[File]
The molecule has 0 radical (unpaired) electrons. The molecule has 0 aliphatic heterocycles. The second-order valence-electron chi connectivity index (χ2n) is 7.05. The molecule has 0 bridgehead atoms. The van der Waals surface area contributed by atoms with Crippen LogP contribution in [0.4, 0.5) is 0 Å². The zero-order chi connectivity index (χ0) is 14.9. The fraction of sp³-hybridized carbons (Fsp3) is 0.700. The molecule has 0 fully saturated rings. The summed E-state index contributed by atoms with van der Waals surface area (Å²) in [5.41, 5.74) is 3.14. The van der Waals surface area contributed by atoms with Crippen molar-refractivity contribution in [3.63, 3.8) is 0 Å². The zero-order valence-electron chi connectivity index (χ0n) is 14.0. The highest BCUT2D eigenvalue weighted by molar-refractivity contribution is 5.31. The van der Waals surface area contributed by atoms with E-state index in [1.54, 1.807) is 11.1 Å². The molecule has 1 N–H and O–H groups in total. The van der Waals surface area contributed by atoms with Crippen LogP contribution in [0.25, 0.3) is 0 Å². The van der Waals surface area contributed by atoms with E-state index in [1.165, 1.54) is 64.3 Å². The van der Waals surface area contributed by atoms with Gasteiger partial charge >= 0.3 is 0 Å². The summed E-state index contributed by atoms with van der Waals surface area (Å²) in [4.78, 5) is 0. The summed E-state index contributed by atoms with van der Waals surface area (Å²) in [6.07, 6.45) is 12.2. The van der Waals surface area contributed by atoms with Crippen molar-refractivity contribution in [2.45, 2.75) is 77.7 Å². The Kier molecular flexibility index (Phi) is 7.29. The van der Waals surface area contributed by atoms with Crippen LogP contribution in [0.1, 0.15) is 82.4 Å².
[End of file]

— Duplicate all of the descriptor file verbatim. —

The molecule has 0 radical (unpaired) electrons. The molecule has 0 aliphatic heterocycles. The second-order valence-electron chi connectivity index (χ2n) is 7.05. The molecule has 0 bridgehead atoms. The van der Waals surface area contributed by atoms with Crippen LogP contribution in [0.4, 0.5) is 0 Å². The zero-order chi connectivity index (χ0) is 14.9. The fraction of sp³-hybridized carbons (Fsp3) is 0.700. The molecule has 0 fully saturated rings. The summed E-state index contributed by atoms with van der Waals surface area (Å²) in [5.41, 5.74) is 3.14. The van der Waals surface area contributed by atoms with Crippen molar-refractivity contribution in [3.63, 3.8) is 0 Å². The zero-order valence-electron chi connectivity index (χ0n) is 14.0. The highest BCUT2D eigenvalue weighted by molar-refractivity contribution is 5.31. The van der Waals surface area contributed by atoms with E-state index in [1.54, 1.807) is 11.1 Å². The molecule has 1 N–H and O–H groups in total. The van der Waals surface area contributed by atoms with Crippen LogP contribution in [0.25, 0.3) is 0 Å². The van der Waals surface area contributed by atoms with E-state index in [1.165, 1.54) is 64.3 Å². The van der Waals surface area contributed by atoms with Gasteiger partial charge >= 0.3 is 0 Å². The summed E-state index contributed by atoms with van der Waals surface area (Å²) in [4.78, 5) is 0. The summed E-state index contributed by atoms with van der Waals surface area (Å²) in [6.07, 6.45) is 12.2. The van der Waals surface area contributed by atoms with Crippen molar-refractivity contribution in [2.45, 2.75) is 77.7 Å². The Kier molecular flexibility index (Phi) is 7.29. The van der Waals surface area contributed by atoms with Crippen LogP contribution in [0.1, 0.15) is 82.4 Å².